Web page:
Cuban Missile Crisis: A Foreign Policy Analysis
The Cuban Missile Crisis was an exceptionally significant event in history that became the closest confrontation leading to a possible nuclear war between the United States and the Soviet Union. This thirteen-day confrontation’s major occurrences will be analyzed by the rational actor model and how the leaders John F. Kennedy and Nikita Khrushchev made rational decisions that led to the avoidance of nuclear annihilation. In addition to the rational actor model, the organization process model and the politics model will be presented for further comparison between the process in which major decisions are made.
The major events in the Cuban Missile Crisis presented are exceedingly significant when analyzing the strategic calculated costs and benefits of the crisis that lead to a deterring end. In 1960, the Bay of Bigs Operation failed. This operation was the unsuccessful attempt of Cuban exiles trained by CIA operatives in order to invade southern Cuba in an effort to remove Fidel Castro, the Cuban leader. In 1962, the “Missile Gap” was claimed untrue by Kennedy. The missile gap was a term used in order to scare the U.S because the U.S.S.R highlighted some of their technological achievements regarding nuclear missiles. However, it was proved by the CIA that the U.S still maintained a significantly greater number of missiles than that of the Soviet Union. In July 1962, the Soviet Union placed nuclear weapons in Cuba secretly because the U.S had placed nuclear weapons in Turkey in 1961. At once, the United States sent an ultimatum to the U.S.S.R to withdraw their weapons or they will wage war against them. The United States later chose a naval blockade to send a threat to Cuba and depict their preparation to attack. The U.S.S.R had eventually backed down and removed their missiles from Cuba in the condition that the United States removed their missiles from Turkey.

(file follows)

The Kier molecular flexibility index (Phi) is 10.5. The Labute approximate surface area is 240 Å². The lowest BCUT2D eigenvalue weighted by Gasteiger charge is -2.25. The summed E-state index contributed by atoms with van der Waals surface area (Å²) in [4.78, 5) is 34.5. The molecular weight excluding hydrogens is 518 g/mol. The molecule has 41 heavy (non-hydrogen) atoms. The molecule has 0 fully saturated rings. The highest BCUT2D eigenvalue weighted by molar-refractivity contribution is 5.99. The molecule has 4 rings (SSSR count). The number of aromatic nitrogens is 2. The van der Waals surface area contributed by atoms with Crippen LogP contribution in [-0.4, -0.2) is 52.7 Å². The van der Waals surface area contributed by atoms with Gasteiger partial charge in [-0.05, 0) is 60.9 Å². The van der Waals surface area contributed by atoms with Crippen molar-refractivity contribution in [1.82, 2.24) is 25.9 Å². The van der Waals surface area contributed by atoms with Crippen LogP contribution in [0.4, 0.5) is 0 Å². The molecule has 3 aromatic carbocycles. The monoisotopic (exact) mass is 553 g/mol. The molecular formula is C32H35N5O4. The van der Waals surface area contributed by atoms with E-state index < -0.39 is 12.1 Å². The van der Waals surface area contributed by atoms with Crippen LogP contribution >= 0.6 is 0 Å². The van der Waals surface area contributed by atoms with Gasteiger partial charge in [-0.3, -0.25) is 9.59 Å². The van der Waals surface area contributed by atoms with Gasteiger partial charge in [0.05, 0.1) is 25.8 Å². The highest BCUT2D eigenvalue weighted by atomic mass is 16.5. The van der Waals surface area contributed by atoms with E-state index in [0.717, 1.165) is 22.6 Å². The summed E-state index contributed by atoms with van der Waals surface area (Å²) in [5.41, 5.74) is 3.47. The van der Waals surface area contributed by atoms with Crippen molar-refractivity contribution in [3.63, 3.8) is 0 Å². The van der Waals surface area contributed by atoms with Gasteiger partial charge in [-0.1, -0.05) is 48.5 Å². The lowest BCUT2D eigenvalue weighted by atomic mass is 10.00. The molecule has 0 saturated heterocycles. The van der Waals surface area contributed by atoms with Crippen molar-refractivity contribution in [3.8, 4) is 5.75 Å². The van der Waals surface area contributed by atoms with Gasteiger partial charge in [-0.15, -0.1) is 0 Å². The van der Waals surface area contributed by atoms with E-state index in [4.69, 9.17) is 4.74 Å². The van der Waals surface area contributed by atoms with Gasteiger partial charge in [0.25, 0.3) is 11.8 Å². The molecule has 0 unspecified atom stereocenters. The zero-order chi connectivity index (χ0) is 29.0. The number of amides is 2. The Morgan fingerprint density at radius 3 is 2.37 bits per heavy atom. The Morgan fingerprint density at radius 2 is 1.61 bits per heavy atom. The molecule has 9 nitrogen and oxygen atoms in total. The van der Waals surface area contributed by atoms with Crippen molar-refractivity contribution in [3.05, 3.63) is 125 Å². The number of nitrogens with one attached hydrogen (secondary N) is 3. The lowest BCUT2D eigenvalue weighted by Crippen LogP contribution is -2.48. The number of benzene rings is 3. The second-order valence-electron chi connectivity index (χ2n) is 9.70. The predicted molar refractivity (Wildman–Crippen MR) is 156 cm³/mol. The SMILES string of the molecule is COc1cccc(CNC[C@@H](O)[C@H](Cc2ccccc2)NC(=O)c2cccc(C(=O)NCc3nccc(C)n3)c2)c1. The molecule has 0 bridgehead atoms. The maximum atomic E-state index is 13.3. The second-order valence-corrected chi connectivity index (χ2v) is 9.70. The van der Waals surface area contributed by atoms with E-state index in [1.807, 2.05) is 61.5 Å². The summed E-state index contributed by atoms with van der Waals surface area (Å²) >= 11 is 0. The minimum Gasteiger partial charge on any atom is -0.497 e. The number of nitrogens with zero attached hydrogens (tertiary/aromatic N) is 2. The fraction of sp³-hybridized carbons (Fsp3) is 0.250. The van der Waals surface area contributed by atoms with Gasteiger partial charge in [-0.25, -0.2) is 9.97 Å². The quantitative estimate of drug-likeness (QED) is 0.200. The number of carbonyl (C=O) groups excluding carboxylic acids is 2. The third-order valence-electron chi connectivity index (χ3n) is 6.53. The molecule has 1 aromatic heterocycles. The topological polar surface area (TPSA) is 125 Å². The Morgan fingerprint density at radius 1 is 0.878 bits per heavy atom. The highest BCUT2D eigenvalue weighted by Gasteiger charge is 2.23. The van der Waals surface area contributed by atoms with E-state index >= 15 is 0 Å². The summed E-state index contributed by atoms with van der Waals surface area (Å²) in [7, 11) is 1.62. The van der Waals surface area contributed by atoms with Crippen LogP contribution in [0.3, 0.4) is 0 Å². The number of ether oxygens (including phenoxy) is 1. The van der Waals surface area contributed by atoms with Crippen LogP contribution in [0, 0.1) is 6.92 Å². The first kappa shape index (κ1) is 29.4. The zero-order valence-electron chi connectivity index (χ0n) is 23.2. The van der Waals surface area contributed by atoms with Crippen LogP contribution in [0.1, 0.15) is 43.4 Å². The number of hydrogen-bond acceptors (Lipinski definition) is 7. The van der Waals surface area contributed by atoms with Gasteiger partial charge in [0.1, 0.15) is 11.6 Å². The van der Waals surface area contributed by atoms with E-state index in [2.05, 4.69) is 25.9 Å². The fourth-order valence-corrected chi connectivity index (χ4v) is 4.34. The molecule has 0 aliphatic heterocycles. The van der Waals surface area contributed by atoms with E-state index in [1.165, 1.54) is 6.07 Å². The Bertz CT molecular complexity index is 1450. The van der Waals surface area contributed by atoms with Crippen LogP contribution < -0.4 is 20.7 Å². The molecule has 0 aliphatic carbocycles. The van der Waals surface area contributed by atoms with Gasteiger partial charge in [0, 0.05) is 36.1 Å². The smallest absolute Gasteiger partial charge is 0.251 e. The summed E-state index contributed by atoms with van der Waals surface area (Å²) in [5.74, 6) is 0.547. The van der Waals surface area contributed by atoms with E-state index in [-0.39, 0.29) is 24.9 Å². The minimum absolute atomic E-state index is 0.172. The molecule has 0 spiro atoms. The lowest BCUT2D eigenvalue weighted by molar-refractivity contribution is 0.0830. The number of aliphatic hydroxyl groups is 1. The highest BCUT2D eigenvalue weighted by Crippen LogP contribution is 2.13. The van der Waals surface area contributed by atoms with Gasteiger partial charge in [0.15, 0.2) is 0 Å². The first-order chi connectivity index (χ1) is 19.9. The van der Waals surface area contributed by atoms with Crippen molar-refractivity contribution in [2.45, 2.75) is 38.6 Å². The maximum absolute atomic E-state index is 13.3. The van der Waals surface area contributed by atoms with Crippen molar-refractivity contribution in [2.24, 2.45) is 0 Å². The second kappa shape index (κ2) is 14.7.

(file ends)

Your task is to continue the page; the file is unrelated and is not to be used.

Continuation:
The rational actor model approach...
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